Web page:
Don’t allow the rough and tumble of our world to demoralize you. It is meant to bring us to the era of the ultimate redemption through Moshiach when true peace and tranquility will reign for all. But this peace will be the result of our hard work in navigating the tough realities of life and learning to rise above our subjective temptations to work together in making our world a more divine place. We will own it this time.

Knowing the future is brighter than ever gives us the energy and momentum to do our part in making the end goal a reality. Increase in Torah learning, mitzvah observance and acts of kindness and together we will usher in the era of world perfection with Moshiach.

Holy Inclusivity

A gentile once walked past a synagogue as the congregation read this week’s parsha describing the beautiful uniform the Kohen Gadol (High Priest) wore while serving in the Holy Temple. Impressed with the beauty of those glorious vestments, he decided to become Jewish and do whatever it takes to become a Kohen Gadol.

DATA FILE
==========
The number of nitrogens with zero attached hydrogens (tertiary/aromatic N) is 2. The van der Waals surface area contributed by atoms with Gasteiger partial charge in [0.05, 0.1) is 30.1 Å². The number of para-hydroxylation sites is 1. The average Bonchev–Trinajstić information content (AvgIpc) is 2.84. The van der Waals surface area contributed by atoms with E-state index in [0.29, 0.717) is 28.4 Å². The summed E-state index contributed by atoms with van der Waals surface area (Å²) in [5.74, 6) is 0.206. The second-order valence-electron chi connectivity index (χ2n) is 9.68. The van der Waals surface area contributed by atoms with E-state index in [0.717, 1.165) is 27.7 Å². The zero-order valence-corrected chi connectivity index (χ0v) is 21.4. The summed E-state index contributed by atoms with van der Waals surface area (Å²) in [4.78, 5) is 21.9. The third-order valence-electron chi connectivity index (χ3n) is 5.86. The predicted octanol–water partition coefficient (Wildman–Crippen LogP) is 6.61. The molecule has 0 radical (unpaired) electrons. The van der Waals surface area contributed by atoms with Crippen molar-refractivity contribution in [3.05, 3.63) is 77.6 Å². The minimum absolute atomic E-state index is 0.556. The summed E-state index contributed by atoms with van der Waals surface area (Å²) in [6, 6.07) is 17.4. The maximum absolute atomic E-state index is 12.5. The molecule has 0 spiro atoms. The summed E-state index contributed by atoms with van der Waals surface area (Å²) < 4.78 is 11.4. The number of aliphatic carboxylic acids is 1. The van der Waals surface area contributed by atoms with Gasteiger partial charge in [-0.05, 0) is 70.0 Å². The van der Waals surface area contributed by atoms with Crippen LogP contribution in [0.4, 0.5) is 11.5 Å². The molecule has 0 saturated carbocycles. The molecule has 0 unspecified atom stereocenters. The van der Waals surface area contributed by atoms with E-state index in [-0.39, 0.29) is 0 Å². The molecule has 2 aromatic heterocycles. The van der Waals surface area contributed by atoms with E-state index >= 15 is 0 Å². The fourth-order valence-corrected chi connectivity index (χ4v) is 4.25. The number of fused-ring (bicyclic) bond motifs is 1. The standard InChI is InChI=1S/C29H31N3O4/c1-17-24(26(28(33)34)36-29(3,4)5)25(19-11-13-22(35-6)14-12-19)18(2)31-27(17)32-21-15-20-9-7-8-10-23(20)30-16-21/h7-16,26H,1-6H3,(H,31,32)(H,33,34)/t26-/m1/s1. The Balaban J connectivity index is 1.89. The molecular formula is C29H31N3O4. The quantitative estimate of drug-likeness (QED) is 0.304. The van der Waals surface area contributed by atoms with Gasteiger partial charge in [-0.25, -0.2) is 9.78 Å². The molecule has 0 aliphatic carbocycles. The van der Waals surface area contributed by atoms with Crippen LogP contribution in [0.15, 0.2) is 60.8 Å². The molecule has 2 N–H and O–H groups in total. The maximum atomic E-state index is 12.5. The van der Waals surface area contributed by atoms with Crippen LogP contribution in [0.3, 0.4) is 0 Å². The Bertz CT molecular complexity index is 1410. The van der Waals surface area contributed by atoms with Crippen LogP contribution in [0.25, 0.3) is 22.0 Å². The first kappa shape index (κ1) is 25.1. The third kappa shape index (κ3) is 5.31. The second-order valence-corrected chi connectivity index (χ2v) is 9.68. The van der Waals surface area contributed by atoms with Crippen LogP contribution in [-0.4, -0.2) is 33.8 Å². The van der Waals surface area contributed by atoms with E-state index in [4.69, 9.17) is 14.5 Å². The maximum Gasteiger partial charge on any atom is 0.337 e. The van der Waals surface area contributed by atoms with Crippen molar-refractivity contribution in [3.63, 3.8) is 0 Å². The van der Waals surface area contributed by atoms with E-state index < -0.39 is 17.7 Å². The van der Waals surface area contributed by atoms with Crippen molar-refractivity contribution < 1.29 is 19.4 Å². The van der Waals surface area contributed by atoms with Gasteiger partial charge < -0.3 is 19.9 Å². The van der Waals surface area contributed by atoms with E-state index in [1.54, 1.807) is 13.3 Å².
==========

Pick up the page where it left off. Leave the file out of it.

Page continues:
He approached the great sage Shammai and expressed his desire to convert to Judaism to achieve the rank of Kohen Gadol and was understandably rejected. Not to be dissuaded easily, the fellow approached the sage Hillel with the same request. Hillel agreed on condition he would first study the Holy Temple service laws thoroughly before embarking on such a life changing journey.